|Molar mass||398.072 g/mol|
|Density||3.62 g/cm3, solid|
|Solubility in water||0.013 g/100 mL (25 °C)|
|Solubility in Organic solvents||insoluble|
|Solubility in acids||soluble|
|LD50||20 mg/kg (rat, oral)|
| (what is: / ?)
Except where noted otherwise, data are given for materials in their standard state (at 25 °C, 100 kPa)
Calcium arsenate is the inorganic compound with the formula Ca3(AsO4)2. A colourless solid, it was originally used as a pesticide and as a germicide. It is highly soluble in water, as compared with lead arsenate, which makes it more toxic.
Calcium arsenate is commonly prepared by from disodium hydrogen arsenate and calcium chloride:
- 2 Na2H[AsO4] + 3 CaCl2 → 4 NaCl + Ca3[AsO4]2 + 2 HCl
Use as an herbicide
It was once a common herbicide and insecticide. 38,000,000 kilograms were reported to be produced in 1942 alone, mainly for protection of cotton crops. Its high toxicity led the development of DDT.
Calcium arsenate use is now banned in the UK, and its use is strictly regulated in the United States. It is currently the active ingredient in TURF-Cal manufactured by Mallinckrodt, it is one of the few herbicides – used mainly for the control of Poa annua and crabgrass- that hinders earthworm activity. Its label states that it will “reduce and inhibit earthworm activity and survival” and is only recommended against serious earthworm infestations in places such as golf course greens.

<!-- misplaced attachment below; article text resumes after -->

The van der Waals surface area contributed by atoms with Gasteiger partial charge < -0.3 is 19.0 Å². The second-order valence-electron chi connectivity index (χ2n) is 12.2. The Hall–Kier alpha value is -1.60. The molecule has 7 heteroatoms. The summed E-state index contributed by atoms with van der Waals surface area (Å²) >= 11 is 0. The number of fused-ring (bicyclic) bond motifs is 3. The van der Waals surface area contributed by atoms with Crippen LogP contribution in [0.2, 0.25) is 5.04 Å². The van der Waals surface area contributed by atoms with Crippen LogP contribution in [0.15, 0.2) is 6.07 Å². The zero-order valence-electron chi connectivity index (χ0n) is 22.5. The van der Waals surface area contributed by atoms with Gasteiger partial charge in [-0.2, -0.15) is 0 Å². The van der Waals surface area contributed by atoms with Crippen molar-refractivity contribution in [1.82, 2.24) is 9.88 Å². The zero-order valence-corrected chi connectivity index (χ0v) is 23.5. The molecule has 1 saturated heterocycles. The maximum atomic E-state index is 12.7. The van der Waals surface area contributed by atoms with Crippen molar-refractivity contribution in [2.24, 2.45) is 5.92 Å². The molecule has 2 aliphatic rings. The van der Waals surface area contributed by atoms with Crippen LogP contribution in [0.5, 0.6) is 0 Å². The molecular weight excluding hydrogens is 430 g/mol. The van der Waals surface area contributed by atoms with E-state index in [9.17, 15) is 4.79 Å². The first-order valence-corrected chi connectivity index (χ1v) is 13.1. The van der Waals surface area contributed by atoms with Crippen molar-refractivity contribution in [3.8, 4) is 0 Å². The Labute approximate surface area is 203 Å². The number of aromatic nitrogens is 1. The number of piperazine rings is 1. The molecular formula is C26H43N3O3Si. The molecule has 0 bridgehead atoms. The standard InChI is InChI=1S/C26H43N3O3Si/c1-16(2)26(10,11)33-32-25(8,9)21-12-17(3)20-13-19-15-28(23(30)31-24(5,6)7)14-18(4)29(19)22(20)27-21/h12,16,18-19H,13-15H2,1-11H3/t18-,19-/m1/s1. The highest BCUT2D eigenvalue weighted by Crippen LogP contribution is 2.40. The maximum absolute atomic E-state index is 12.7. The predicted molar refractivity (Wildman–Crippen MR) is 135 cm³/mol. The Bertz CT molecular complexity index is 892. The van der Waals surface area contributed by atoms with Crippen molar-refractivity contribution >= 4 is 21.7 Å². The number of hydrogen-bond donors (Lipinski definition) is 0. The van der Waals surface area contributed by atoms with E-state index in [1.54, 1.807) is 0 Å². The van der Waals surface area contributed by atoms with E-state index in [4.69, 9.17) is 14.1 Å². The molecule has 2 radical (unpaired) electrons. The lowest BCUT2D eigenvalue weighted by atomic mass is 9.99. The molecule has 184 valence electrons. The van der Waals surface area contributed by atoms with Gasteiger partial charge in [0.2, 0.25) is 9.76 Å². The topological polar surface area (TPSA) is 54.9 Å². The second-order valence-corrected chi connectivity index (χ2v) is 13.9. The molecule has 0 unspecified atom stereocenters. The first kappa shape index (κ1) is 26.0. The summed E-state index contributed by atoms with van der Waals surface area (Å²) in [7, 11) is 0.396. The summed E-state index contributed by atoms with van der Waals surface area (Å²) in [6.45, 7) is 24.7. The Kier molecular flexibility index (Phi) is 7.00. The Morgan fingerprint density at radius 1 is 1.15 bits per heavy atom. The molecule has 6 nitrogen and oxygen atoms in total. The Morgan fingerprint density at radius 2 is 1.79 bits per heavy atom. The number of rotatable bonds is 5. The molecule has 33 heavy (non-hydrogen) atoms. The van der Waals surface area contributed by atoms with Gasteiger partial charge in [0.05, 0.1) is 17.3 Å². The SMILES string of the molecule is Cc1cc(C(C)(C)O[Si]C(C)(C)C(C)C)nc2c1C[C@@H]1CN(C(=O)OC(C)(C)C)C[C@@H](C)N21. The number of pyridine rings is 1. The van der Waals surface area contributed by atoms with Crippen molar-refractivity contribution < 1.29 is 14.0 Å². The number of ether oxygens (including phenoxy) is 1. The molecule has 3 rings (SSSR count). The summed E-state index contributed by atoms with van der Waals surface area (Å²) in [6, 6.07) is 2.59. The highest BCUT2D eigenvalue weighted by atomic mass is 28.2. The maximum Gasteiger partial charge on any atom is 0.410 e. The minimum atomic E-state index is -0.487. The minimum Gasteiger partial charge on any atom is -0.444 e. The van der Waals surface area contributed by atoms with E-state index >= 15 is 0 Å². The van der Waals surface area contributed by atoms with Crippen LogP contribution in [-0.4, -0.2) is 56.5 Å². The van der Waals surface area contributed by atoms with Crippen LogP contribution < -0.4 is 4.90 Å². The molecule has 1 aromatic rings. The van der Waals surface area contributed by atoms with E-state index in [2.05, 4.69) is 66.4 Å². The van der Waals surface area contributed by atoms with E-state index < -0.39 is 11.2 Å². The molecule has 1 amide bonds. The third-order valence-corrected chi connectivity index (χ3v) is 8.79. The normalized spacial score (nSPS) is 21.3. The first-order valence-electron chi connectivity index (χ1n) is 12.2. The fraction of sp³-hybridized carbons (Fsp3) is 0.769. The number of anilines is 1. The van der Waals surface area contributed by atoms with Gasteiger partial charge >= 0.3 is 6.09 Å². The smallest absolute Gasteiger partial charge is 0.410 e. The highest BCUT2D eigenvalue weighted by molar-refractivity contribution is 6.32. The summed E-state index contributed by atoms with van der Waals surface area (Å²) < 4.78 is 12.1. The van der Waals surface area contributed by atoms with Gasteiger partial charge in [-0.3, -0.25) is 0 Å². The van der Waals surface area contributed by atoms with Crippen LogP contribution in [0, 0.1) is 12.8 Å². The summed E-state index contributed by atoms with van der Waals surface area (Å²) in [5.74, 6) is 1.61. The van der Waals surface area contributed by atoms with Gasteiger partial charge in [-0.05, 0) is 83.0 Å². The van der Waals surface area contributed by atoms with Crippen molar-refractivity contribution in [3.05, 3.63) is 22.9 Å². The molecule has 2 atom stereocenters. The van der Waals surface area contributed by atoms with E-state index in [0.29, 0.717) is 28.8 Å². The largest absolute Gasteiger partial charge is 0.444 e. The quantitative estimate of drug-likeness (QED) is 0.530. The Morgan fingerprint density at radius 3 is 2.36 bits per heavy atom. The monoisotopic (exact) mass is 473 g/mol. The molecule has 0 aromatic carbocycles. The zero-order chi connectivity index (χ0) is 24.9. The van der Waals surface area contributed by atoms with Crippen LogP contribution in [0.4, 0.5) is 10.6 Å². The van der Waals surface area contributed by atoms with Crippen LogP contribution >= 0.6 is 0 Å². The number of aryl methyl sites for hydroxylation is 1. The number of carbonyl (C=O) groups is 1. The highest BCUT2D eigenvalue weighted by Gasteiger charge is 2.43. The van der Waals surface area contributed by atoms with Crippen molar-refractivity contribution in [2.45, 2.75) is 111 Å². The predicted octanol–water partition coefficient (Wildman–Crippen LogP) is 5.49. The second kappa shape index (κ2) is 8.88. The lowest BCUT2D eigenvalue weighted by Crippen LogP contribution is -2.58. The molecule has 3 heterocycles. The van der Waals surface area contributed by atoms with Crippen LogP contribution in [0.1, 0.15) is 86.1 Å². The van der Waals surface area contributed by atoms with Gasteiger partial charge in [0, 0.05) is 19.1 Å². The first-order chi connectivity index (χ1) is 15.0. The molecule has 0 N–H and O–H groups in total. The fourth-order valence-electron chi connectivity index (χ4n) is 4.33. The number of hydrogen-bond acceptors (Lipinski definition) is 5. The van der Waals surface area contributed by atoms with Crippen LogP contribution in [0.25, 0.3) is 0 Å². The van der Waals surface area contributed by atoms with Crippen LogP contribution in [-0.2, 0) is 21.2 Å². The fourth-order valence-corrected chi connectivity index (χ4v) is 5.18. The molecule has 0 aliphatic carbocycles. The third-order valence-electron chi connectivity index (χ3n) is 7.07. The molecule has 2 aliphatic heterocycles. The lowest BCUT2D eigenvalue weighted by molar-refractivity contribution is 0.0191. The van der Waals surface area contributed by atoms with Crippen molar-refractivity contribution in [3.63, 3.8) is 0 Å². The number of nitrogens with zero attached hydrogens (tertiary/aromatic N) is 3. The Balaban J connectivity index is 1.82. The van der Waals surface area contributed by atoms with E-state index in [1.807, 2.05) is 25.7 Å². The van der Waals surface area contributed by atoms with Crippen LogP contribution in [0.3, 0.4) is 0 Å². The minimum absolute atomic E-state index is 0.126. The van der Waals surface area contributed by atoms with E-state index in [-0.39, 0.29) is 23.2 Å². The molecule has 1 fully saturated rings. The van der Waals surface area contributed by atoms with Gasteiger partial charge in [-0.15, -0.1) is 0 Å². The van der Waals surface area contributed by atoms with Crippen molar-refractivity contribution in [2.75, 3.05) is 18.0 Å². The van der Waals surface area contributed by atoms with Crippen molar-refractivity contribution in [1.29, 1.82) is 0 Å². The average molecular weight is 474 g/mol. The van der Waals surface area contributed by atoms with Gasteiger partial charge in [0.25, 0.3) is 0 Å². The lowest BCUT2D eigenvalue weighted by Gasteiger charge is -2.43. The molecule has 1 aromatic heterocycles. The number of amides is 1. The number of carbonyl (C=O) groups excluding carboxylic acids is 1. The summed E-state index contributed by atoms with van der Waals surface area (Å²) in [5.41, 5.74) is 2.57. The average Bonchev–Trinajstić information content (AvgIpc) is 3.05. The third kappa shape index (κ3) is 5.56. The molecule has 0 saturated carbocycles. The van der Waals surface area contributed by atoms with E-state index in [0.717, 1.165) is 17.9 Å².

Toxicity and regulation
- Tartar, H.V.; Wood, L; Hiner, E; A Basic Arsenate of Calcium. J. Am. Chem. Soc. 1924, vol. 46, 809-813.
- Smith, C.M.; Murray, C.W.; The Composition of Commercial Calcium Arsenate. Journal of Industrial and Engineering Chemistry; 1931, 23
- Robert L. Metcalf “Insect Control” in Ullmann’s Encyclopedia of Industrial Chemistry” Wiley-VCH, Weinheim, 2002. doi:10.1002/14356007.a14_263
- Turf insect pest control guide: Urban Phytonarian Series. learningstore.uwex.edu/pdf/A2934.pdf (Accessed 04/16/10)
- Tchounwou, P.B.; Patlolla, A.K.; Centeno, J.A.; Carcinogenic and Systematic Health Effects Associated with Arsenic – A Critical Review. Toxicologic Pathology; 2003, 31, 575-588